They are globally connected and are part of a large youth generation that has high expectations of their community leaders along with a desire to have their views and opinions listened to and acted upon.
Young people in regional South Australia contribute to conversations with other young people around the world through their social media channels daily. They are interested in issues of global concern such as climate change, politics, equal rights, refugees, mental health, poverty and homelessness. More than the generations before them, they know what to expect from leaders, and how they want to be treated.
Representing up to 25 per cent of some local populations, regional children and young people have a lot to say about the issues facing their own communities and their possible solutions. Whether it’s concerns regarding how inclusive their communities are to LGBTI+ young people, supporting young people living with disability coping with the lack of bulk billing doctors in the area, or welcoming refugees, young people want us to know what life is really like for them.
What happens if you are not into sport? Where do you find your place to belong? How do you hold down a part-time job after school if you can’t get there because there is no public transport? How do you stay in your community if there are no jobs, and what does your future in a regional town look like if you don’t feel you belong?
At the moment young people are not confident job opportunities will be available to them in their own communities in the future. Nor do they believe they will be able to access work experience connected to their interests and aspirations. They are concerned that the lack of reliable internet access and limited free Wi-Fi connections limits their ability to remain connected globally, or to participate in conversations around the big issues that confront them. These include access to education, online training, job seeking, as well as being socially connected.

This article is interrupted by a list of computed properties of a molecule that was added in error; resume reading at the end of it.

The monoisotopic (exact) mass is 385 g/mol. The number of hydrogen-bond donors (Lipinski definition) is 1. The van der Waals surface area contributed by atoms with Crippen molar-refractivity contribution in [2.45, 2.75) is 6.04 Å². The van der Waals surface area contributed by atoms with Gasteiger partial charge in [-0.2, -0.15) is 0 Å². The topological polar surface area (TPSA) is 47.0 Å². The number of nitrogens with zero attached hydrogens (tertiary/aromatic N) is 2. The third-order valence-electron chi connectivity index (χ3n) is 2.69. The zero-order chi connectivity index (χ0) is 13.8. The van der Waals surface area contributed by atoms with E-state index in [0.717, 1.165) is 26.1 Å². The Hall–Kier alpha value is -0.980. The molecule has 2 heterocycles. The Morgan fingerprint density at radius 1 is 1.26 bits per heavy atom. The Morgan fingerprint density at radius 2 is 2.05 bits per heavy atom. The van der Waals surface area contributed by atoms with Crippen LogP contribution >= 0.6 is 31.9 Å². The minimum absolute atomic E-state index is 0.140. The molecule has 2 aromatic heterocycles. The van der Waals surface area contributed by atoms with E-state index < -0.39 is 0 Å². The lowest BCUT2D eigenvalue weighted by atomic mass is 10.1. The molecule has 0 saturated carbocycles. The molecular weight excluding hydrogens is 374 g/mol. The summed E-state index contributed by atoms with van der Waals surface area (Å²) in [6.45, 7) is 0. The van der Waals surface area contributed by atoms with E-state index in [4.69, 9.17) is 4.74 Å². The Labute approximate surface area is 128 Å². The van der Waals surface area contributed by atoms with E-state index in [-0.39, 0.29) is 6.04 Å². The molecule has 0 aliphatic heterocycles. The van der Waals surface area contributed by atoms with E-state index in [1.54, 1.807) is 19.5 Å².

Many of these issues were discussed as part of my nine month tour of regional communities spent speaking with children and young people in schools, at clubs, at scouts and guides, youth agencies and health service centre. The kids I spoke with talked about common themes including wanting to have a good home, living with people they care about and getting a good job when they leave school. They also spoke about wanting to feel proud of where they live and how they don’t necessarily want to leave their home towns, but couldn’t see the opportunities that they needed to create their futures available. They care deeply about how visitors perceive their towns. They want to feel good about themselves and they want to feel connected to their communities. Most of all they want more opportunities for input into the decision-making frameworks of their communities and for their ideas and contributions to be taken seriously and acted upon.
Children and young people want to be part of the decision making about the things that matter; jobs, the environment, services and transport. As community leaders we have a significant opportunity to harness the enthusiasm and energy of our young people, to facilitate solutions they suggest, simultaneously enabling them to feel more connected and supported to contribute to making their towns more sustainable.
They have many ideas about how to harness technology and creativity for the benefit of the communities in which they live, and they would like opportunities to express these ideas.
I challenge regional leaders to think about new and innovative ways to engage young people in decision-making and to ensure their ideas are fed into policy development and planning that impacts them directly.
For more information about the work of the Commissioner for Children and Young People and to access the “Hopes and Dreams” report, go to ccyp.com.au!
Helen Connolly, Commissioner for Children and Young People SA.
Monday 4th March 2019